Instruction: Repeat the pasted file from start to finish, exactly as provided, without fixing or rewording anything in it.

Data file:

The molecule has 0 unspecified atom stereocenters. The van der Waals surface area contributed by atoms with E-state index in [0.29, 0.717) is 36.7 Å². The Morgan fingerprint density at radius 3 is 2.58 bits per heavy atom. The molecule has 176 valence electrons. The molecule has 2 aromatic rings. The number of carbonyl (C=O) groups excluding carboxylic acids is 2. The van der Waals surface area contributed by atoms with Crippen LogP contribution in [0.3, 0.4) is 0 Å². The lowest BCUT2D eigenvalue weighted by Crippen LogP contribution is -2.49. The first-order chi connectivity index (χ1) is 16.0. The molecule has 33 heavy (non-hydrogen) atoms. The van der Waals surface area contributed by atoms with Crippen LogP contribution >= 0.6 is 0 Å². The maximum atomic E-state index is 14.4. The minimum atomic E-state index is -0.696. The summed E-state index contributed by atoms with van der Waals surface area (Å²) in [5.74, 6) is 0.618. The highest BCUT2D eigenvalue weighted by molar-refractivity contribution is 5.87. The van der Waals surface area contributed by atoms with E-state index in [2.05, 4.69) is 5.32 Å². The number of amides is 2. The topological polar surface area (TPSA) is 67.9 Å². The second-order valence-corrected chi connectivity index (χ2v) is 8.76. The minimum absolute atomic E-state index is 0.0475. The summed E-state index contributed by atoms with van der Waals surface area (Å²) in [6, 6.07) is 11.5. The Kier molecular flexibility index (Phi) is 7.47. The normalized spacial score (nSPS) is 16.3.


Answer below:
The molecule has 0 unspecified atom stereocenters. The van der Waals surface area contributed by atoms with E-state index in [0.29, 0.717) is 36.7 Å². The Morgan fingerprint density at radius 3 is 2.58 bits per heavy atom. The molecule has 176 valence electrons. The molecule has 2 aromatic rings. The number of carbonyl (C=O) groups excluding carboxylic acids is 2. The van der Waals surface area contributed by atoms with Crippen LogP contribution in [0.3, 0.4) is 0 Å². The lowest BCUT2D eigenvalue weighted by Crippen LogP contribution is -2.49. The first-order chi connectivity index (χ1) is 16.0. The molecule has 33 heavy (non-hydrogen) atoms. The van der Waals surface area contributed by atoms with Crippen LogP contribution >= 0.6 is 0 Å². The maximum atomic E-state index is 14.4. The minimum atomic E-state index is -0.696. The summed E-state index contributed by atoms with van der Waals surface area (Å²) in [5.74, 6) is 0.618. The highest BCUT2D eigenvalue weighted by molar-refractivity contribution is 5.87. The van der Waals surface area contributed by atoms with E-state index in [2.05, 4.69) is 5.32 Å². The number of amides is 2. The topological polar surface area (TPSA) is 67.9 Å². The second-order valence-corrected chi connectivity index (χ2v) is 8.76. The minimum absolute atomic E-state index is 0.0475. The summed E-state index contributed by atoms with van der Waals surface area (Å²) in [6, 6.07) is 11.5. The Kier molecular flexibility index (Phi) is 7.47. The normalized spacial score (nSPS) is 16.3.